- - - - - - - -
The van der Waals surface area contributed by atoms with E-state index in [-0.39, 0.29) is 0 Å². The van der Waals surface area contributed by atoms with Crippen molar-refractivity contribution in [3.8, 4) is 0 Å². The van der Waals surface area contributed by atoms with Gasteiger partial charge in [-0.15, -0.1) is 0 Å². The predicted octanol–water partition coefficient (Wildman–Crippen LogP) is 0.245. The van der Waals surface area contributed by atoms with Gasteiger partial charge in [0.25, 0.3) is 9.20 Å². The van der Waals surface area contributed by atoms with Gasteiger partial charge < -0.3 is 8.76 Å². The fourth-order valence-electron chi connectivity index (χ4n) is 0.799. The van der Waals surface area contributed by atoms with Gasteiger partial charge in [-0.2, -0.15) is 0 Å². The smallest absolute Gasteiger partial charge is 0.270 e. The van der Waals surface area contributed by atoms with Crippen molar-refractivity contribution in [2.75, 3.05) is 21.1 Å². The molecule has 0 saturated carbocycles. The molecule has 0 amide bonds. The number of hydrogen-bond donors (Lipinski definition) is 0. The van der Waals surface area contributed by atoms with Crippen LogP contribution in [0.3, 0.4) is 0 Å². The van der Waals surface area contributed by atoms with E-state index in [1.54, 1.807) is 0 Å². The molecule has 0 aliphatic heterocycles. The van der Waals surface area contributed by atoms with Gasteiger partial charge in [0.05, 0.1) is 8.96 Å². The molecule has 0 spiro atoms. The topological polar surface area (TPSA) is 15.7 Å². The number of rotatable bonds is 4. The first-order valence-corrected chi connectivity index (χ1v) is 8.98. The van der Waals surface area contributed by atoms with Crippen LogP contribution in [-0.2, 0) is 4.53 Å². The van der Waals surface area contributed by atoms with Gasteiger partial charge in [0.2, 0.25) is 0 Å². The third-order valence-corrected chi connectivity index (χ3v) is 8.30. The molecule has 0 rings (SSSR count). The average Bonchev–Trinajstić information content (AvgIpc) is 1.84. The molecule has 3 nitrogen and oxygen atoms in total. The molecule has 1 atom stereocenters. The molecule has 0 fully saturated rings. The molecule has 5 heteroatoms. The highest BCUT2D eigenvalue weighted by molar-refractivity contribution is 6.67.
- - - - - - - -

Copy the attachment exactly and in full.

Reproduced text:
The van der Waals surface area contributed by atoms with E-state index in [-0.39, 0.29) is 0 Å². The van der Waals surface area contributed by atoms with Crippen molar-refractivity contribution in [3.8, 4) is 0 Å². The van der Waals surface area contributed by atoms with Gasteiger partial charge in [-0.15, -0.1) is 0 Å². The predicted octanol–water partition coefficient (Wildman–Crippen LogP) is 0.245. The van der Waals surface area contributed by atoms with Gasteiger partial charge in [0.25, 0.3) is 9.20 Å². The van der Waals surface area contributed by atoms with Gasteiger partial charge < -0.3 is 8.76 Å². The fourth-order valence-electron chi connectivity index (χ4n) is 0.799. The van der Waals surface area contributed by atoms with Gasteiger partial charge in [-0.2, -0.15) is 0 Å². The smallest absolute Gasteiger partial charge is 0.270 e. The van der Waals surface area contributed by atoms with Crippen molar-refractivity contribution in [2.75, 3.05) is 21.1 Å². The molecule has 0 saturated carbocycles. The molecule has 0 amide bonds. The number of hydrogen-bond donors (Lipinski definition) is 0. The van der Waals surface area contributed by atoms with Crippen LogP contribution in [0.3, 0.4) is 0 Å². The van der Waals surface area contributed by atoms with E-state index in [1.54, 1.807) is 0 Å². The molecule has 0 aliphatic heterocycles. The van der Waals surface area contributed by atoms with Gasteiger partial charge in [0.05, 0.1) is 8.96 Å². The molecule has 0 spiro atoms. The topological polar surface area (TPSA) is 15.7 Å². The number of rotatable bonds is 4. The first-order valence-corrected chi connectivity index (χ1v) is 8.98. The van der Waals surface area contributed by atoms with Crippen LogP contribution in [-0.2, 0) is 4.53 Å². The van der Waals surface area contributed by atoms with Gasteiger partial charge in [0.2, 0.25) is 0 Å². The third-order valence-corrected chi connectivity index (χ3v) is 8.30. The molecule has 0 rings (SSSR count). The average Bonchev–Trinajstić information content (AvgIpc) is 1.84. The molecule has 3 nitrogen and oxygen atoms in total. The molecule has 1 atom stereocenters. The molecule has 0 fully saturated rings. The molecule has 5 heteroatoms. The highest BCUT2D eigenvalue weighted by molar-refractivity contribution is 6.67.